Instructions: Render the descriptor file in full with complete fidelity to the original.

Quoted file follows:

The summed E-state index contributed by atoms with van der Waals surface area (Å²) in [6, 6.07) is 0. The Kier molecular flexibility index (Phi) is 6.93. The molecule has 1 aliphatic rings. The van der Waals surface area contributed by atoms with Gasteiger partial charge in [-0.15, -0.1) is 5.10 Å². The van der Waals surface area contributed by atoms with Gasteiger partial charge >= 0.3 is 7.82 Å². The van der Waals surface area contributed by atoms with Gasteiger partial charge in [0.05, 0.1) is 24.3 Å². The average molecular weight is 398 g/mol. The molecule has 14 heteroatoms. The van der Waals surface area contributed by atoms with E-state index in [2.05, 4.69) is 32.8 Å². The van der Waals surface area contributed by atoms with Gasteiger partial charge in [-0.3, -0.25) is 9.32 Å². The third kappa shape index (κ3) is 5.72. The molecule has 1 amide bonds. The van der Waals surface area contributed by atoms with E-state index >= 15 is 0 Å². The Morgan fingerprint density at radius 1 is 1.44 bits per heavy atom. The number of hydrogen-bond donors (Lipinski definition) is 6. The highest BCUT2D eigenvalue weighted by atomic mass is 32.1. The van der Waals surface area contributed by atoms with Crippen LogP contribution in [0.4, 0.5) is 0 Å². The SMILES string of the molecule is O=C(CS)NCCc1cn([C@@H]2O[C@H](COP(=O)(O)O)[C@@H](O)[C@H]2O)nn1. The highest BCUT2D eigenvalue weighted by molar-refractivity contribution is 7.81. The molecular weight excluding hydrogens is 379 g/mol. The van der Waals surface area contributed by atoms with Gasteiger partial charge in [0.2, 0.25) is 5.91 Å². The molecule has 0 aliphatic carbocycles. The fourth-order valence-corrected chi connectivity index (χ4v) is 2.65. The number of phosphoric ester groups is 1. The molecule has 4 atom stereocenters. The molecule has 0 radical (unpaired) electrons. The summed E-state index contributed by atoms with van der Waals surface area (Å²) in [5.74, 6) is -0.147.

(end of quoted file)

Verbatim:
The summed E-state index contributed by atoms with van der Waals surface area (Å²) in [6, 6.07) is 0. The Kier molecular flexibility index (Phi) is 6.93. The molecule has 1 aliphatic rings. The van der Waals surface area contributed by atoms with Gasteiger partial charge in [-0.15, -0.1) is 5.10 Å². The van der Waals surface area contributed by atoms with Gasteiger partial charge >= 0.3 is 7.82 Å². The van der Waals surface area contributed by atoms with Gasteiger partial charge in [0.05, 0.1) is 24.3 Å². The average molecular weight is 398 g/mol. The molecule has 14 heteroatoms. The van der Waals surface area contributed by atoms with E-state index in [2.05, 4.69) is 32.8 Å². The van der Waals surface area contributed by atoms with Gasteiger partial charge in [-0.3, -0.25) is 9.32 Å². The third kappa shape index (κ3) is 5.72. The molecule has 1 amide bonds. The van der Waals surface area contributed by atoms with E-state index >= 15 is 0 Å². The Morgan fingerprint density at radius 1 is 1.44 bits per heavy atom. The number of hydrogen-bond donors (Lipinski definition) is 6. The highest BCUT2D eigenvalue weighted by atomic mass is 32.1. The van der Waals surface area contributed by atoms with Crippen LogP contribution in [0.4, 0.5) is 0 Å². The SMILES string of the molecule is O=C(CS)NCCc1cn([C@@H]2O[C@H](COP(=O)(O)O)[C@@H](O)[C@H]2O)nn1. The highest BCUT2D eigenvalue weighted by molar-refractivity contribution is 7.81. The molecular weight excluding hydrogens is 379 g/mol. The van der Waals surface area contributed by atoms with Gasteiger partial charge in [0.2, 0.25) is 5.91 Å². The molecule has 0 aliphatic carbocycles. The fourth-order valence-corrected chi connectivity index (χ4v) is 2.65. The number of phosphoric ester groups is 1. The molecule has 4 atom stereocenters. The molecule has 0 radical (unpaired) electrons. The summed E-state index contributed by atoms with van der Waals surface area (Å²) in [5.74, 6) is -0.147.